Dear Mr Cameron,
I realise that you have a difficult job and that in the real world governing Britain is no picnic. Balancing 'British values' with the realpolitik of the world we live in is a truly Herculean task.
That is why we in the Christian Church pray for you. We are commanded by God to "pray first of all for kings and those in authority, that we may live peaceful and quiet lives in all godliness and holiness" (1 Timothy 2:2). Be assured you and your government are much in our prayers.
As a citizen of this British democracy I would however like to express some concerns about the visit of President Xi Jinping of China. I realise that you want to trade with China and to get as much investment as possible. But the question is, at what price does this investment come? You have spoken again this week about the need to maintain British values and to root out those within the UK who would oppose these values.
I am never quite sure what you mean by these, but I assume it is safe to regard democracy, freedom of speech, freedom of the press, and freedom of religion as being crucial parts of them. And therein lies the problem.
President Xi Jinping was secretary of the Central Military Commission of the Chinese Communist Party when the Tiananmen Square massacre of those campaigning for democracy occurred in 1989. His wife Peng Liyuan sang to the troops who participated in the massacre afterwards. There has been no apology and no recognition of guilt, and no movement towards a democratic system. It seems as though the British value of democracy comes second to that of money when it comes to dealing with rich and powerful nations.
Gao Yu is a 71-year-old journalist who has been sentenced (for the third time) to seven years in jail for leaking state secrets. She is one of many journalists and bloggers who have been detained by the Chinese authorities. China has one of the most repressive media cultures in the world. And yet to my embarrassment I note that Tuesday's Daily Telegraph contained a full colour supplement sponsored by China Daily and that its main pages contained nothing critical about China. Has it really come to this? That another countries State media can buy off the free British press? And can the British government be bought in the same way?
While there are enormous advantages in having Chinese money invested in British universities, businesses, media and even sport, there are also disadvantages. How ironic that on the day President Xi Jinping arrived in Britain it was announced that 1,200 British steel workers were to lose their jobs, largely because of cheap subsidised Chinese steel being dumped on the European market.
And what about the announcement that the Chinese are to run British nuclear plants, beginning with Hinckley Point in Somerset with China covering 30 per cent of the cost? Maybe this is a good deal for the British taxpayer but I have my doubts. At a financial level it seems unwise (and against the principles of the free market) to guarantee a price of £92.50 per megawatt hour – more than twice the current cost. It is the British people that will end up paying for the folly of subsidising Chinese companies.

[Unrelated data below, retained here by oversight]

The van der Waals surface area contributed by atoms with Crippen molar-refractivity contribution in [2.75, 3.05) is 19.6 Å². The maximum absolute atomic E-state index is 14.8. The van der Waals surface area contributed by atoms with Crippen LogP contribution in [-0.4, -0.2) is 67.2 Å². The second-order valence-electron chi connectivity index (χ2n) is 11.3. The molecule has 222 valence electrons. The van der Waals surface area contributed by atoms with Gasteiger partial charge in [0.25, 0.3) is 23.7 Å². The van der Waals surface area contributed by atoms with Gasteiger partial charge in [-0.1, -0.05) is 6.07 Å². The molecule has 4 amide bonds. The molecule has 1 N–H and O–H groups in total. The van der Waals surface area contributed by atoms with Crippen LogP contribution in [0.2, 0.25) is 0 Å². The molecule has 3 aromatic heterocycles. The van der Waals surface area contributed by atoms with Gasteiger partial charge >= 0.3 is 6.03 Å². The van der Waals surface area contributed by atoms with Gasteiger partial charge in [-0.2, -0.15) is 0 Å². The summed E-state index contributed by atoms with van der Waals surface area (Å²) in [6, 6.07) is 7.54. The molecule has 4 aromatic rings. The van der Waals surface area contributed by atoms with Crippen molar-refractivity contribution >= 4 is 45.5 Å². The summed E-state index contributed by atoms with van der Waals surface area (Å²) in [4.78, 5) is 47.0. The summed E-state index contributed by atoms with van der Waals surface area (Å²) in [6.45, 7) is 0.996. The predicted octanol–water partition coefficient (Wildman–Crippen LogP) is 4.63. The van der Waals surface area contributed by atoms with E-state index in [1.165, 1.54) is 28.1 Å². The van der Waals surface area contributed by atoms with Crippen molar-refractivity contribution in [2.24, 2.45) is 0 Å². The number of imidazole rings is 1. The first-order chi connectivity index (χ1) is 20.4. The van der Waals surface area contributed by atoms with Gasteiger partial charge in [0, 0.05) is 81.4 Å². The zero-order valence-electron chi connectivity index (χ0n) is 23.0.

And at a security level – why, when we are about to pay billions to renew a nuclear missile system to deter countries like China with nuclear missiles from attacking us, are we handing them control of nuclear facilities in this country? Given that many countries, including the US, have expressed concern about Chinese cyber attacks on infrastructure like power plants, is it not a bit daft to hand them the keys?
I know that Xi Jinping is a big football fan, even making it a compulsory part of education, but was there really any need for your Chancellor George Osborne to give £3 million of British taxpayers' money to China to help promote the Premier league? One wonders if the richest football league in the world really needs its government to be handing out taxpayer's cash to promote it!
As a Christian leader I am also greatly concerned about the persecution of Christians (and indeed other faiths) in China. For example, in the Eastern province of Zhejiang more than 400 churches have been demolished in the past 18 months.
It somewhat sticks in my throat that one of the architects of the Tiananmen massacre is being wined and dined in great style by the United Kingdom, while my brothers and sisters in China are being imprisoned and discriminated against because of their Christian faith. How does that square with British values?
Prime Minister, you have made a great deal of those values. Could you tell us how giving a state visit to the leader of a country that specifically goes against them makes any sense? Why was Xi Jingping allowed to address both houses of Parliament? Why is he being treated as a great democratic leader of a free country? Do British 'values' only matter when money is not involved? Or when we seek to impose 'liberal values' such as homosexuality and abortion on poorer countries?
If you really do intend to make the UK China's 'best partner in the West', could you at least make sure that you do not sell the soul of the United Kingdom in order to gain 'the world'?
It's a simple question. What price British values?
David Robertson is the moderator of the Free Church of Scotland and director of Solas CPC, Dundee.